I am a child of two worlds. It's a miracle I'm here at all. Back during WWII, my dad ate his Sunday morning oatmeal and read comics explaining how a child could recognize a wily Jap enemy. My mother, meanwhile, narrowly escaped a strafing American fighter pilot while walking to school with her brother. Her country was torturing U.S. POWs, while my father's country dropped atomic bombs. In short, you'd think my parents would be eternal sworn enemies.
But it didn't end up that way. Dad enlisted in the Navy at age 17 to see the world and be one less mouth to feed in his large family. Eventually, in his mid-20s, he ended up in Japan, where he fell in love with the culture -- and with one woman.
My mother, who had been working as a housekeeper and shopgirl for the American occupying military, sent money to help her family out back home. Still single in her mid-20s, she was more independent and past the typical marrying age of her peers. My parents dated and were married at age 26.
So I'd always pictured my mother as a sort of Japanese Mary Tyler Moore, making her own way, buying tailor-made dresses, and getting her hair done at the beauty parlor once a week.
My mother's family -- and not all Japanese thought this way -- saw the Americans, conquerors of the land, as worthy of respect. America was the new world order. Rather than fight the power, they accepted the way things were.
This scenario provided the basics of my material for my novel: an independent yet traditional Japanese woman marries an American military man. I'd base the structure off a book my mother owned, a Japanese/English instruction book called The American Way Of Housekeeping. But for a novel, I wanted there to be more conflict, more characters, and more layers.
I knew I wanted my American biracial character, Sue, to visit Japan. As I researched the country and culture, my fictional characters and plot took unanticipated turns.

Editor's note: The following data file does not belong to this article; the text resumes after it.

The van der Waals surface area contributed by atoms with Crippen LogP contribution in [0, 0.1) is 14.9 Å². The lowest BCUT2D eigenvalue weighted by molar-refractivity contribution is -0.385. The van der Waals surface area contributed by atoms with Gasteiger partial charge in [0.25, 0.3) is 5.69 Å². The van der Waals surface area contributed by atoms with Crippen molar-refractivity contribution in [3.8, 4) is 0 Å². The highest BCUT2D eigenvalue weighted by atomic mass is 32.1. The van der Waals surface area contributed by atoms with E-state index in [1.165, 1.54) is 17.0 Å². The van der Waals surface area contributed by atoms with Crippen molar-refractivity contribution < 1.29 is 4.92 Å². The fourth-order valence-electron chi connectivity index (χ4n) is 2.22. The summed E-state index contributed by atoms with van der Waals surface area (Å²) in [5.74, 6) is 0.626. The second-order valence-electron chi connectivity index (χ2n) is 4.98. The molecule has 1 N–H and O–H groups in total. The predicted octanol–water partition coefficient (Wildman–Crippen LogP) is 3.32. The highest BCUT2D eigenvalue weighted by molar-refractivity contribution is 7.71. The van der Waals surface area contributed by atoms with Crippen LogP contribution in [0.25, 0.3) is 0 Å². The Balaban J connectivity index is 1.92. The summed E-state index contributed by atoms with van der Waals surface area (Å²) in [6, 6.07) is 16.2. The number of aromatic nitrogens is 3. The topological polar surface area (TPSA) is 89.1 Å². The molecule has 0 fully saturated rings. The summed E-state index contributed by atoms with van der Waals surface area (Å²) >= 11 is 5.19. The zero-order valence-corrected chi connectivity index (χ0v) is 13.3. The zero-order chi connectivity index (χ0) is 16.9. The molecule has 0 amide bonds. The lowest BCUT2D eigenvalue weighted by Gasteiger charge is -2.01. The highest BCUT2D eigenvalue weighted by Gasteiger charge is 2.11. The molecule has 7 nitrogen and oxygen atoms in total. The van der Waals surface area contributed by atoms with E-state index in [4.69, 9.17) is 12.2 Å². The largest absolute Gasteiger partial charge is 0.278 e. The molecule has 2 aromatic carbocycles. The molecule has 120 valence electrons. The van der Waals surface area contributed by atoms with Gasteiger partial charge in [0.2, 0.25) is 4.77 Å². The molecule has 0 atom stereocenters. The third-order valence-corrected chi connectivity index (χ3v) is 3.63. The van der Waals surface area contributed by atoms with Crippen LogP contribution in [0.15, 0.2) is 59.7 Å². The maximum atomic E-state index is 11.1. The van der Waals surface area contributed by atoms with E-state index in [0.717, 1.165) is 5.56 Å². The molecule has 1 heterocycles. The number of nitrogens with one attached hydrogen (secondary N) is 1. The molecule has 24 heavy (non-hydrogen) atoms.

My initial draft portrayed Japan as being perhaps too idealized, too rainbows-and-unicorns. I knew this wasn't the case. I wasn't showing America as idealized and I didn't want to oversimplify Japanese culture, either.
Though I haven't set foot in Japan since I was three years old, I knew that Japan is a very insular place. My friend, a second-generation Japanese-American, tells me that when she visits Japan, the Japanese refuse to write her Japanese-born name in kanji symbols and instead use the katakana alphabet, used for foreign words, to mark her as an outsider. I knew that in Japan, Koreans and Filipinos born there are looked down upon and denied some rights of citizenry. I'd known that Japanese orphanages rarely adopt out to non-family members because of the stigma associated with having an orphan in one's bloodline.
But one thing I'd never heard of was the burakumin. I stumbled across a reference during other readings. Burakumin are the untouchable caste of Japan who lived in separate settlements, or buraku. Basically, Shintoism and Buddhism considered the burakumin to be unclean because of their work with butchery or leather (even if these people themselves used these products). The burakumin lived on the outskirts of society, denied employment and status based on their background; lists of burakumin ancestry were kept and may still be illegally kept, to make sure one does not accidentally hire or marry into a family with burakumin blood.
My parents hadn't mentioned them. My mother, coming as she did from an upper-crust shogun family, would never have spoken to one. No history class I'd ever taken -- not that I took a lot of Asian history -- had mentioned the caste system.
Then I learned burakumin are largely not discussed in Japan, especially among those of the older generation. There are still apparently buraku, though legally, the caste system is not recognized. Many Japanese still do not want their families marrying into burakumin families or hiring them.
Once I read up on this still-ongoing piece of history, the character of Ronin, the untouchable, popped into my head and wouldn't leave. He is an outsider, belonging nowhere. As someone who doesn't quite belong in either America or Japan, I have sympathy for outsiders. I know how stereotypes are based on generalities, assumptions that any individual can blow away.
I think I wrote the Ronin character from that place in me. Circumstances of birth or war may render any of us outsiders in the blink of an eye, perhaps even in our own country. Ronin is an untouchable but I hoped to humanize him and debunk the stereotypes associated with burakumin. Just as my parents overcame their own cultural and circumstantial prejudices and found love in the individual person, so I hoped to show Ronin as an individual -- imperfect, as each human is -- but also capable and worthy and compelling.
Margaret Dilloway's novel, How To Be An American Housewife, can be purchased here.